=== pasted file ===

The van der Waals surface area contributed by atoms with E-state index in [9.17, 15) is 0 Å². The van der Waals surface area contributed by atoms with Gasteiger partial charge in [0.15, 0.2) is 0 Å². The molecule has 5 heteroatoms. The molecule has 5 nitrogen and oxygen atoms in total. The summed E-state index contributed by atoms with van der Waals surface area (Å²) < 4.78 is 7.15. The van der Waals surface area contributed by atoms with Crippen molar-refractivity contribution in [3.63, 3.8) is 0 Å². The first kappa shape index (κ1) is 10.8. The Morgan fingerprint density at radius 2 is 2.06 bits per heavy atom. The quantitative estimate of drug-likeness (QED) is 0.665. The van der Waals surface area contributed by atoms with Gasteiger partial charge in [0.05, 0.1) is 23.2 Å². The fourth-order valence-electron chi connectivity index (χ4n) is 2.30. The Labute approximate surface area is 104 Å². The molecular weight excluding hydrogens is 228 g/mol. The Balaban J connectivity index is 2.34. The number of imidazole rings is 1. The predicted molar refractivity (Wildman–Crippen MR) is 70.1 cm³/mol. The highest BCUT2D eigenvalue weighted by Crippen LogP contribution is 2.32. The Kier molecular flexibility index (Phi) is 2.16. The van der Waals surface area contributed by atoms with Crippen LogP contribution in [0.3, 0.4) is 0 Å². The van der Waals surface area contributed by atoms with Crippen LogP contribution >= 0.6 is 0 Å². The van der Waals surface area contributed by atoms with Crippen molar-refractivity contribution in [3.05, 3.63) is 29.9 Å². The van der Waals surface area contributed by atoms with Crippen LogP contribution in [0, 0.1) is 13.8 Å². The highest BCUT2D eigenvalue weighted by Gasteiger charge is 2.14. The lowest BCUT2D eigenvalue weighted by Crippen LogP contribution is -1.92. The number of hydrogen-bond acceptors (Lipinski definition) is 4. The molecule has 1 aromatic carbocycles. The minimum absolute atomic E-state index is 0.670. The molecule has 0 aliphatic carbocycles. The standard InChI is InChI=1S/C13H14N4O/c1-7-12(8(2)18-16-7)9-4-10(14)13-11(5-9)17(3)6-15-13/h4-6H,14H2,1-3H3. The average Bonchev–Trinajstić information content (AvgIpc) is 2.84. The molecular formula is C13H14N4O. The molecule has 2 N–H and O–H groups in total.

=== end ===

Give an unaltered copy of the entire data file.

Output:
The van der Waals surface area contributed by atoms with E-state index in [9.17, 15) is 0 Å². The van der Waals surface area contributed by atoms with Gasteiger partial charge in [0.15, 0.2) is 0 Å². The molecule has 5 heteroatoms. The molecule has 5 nitrogen and oxygen atoms in total. The summed E-state index contributed by atoms with van der Waals surface area (Å²) < 4.78 is 7.15. The van der Waals surface area contributed by atoms with Crippen molar-refractivity contribution in [3.63, 3.8) is 0 Å². The first kappa shape index (κ1) is 10.8. The Morgan fingerprint density at radius 2 is 2.06 bits per heavy atom. The quantitative estimate of drug-likeness (QED) is 0.665. The van der Waals surface area contributed by atoms with Gasteiger partial charge in [0.05, 0.1) is 23.2 Å². The fourth-order valence-electron chi connectivity index (χ4n) is 2.30. The Labute approximate surface area is 104 Å². The molecular weight excluding hydrogens is 228 g/mol. The Balaban J connectivity index is 2.34. The number of imidazole rings is 1. The predicted molar refractivity (Wildman–Crippen MR) is 70.1 cm³/mol. The highest BCUT2D eigenvalue weighted by Crippen LogP contribution is 2.32. The Kier molecular flexibility index (Phi) is 2.16. The van der Waals surface area contributed by atoms with Crippen LogP contribution in [0.3, 0.4) is 0 Å². The van der Waals surface area contributed by atoms with Crippen LogP contribution >= 0.6 is 0 Å². The van der Waals surface area contributed by atoms with Crippen molar-refractivity contribution in [3.05, 3.63) is 29.9 Å². The van der Waals surface area contributed by atoms with Crippen LogP contribution in [0, 0.1) is 13.8 Å². The highest BCUT2D eigenvalue weighted by Gasteiger charge is 2.14. The lowest BCUT2D eigenvalue weighted by Crippen LogP contribution is -1.92. The number of hydrogen-bond acceptors (Lipinski definition) is 4. The molecule has 1 aromatic carbocycles. The minimum absolute atomic E-state index is 0.670. The molecule has 0 aliphatic carbocycles. The standard InChI is InChI=1S/C13H14N4O/c1-7-12(8(2)18-16-7)9-4-10(14)13-11(5-9)17(3)6-15-13/h4-6H,14H2,1-3H3. The average Bonchev–Trinajstić information content (AvgIpc) is 2.84. The molecular formula is C13H14N4O. The molecule has 2 N–H and O–H groups in total.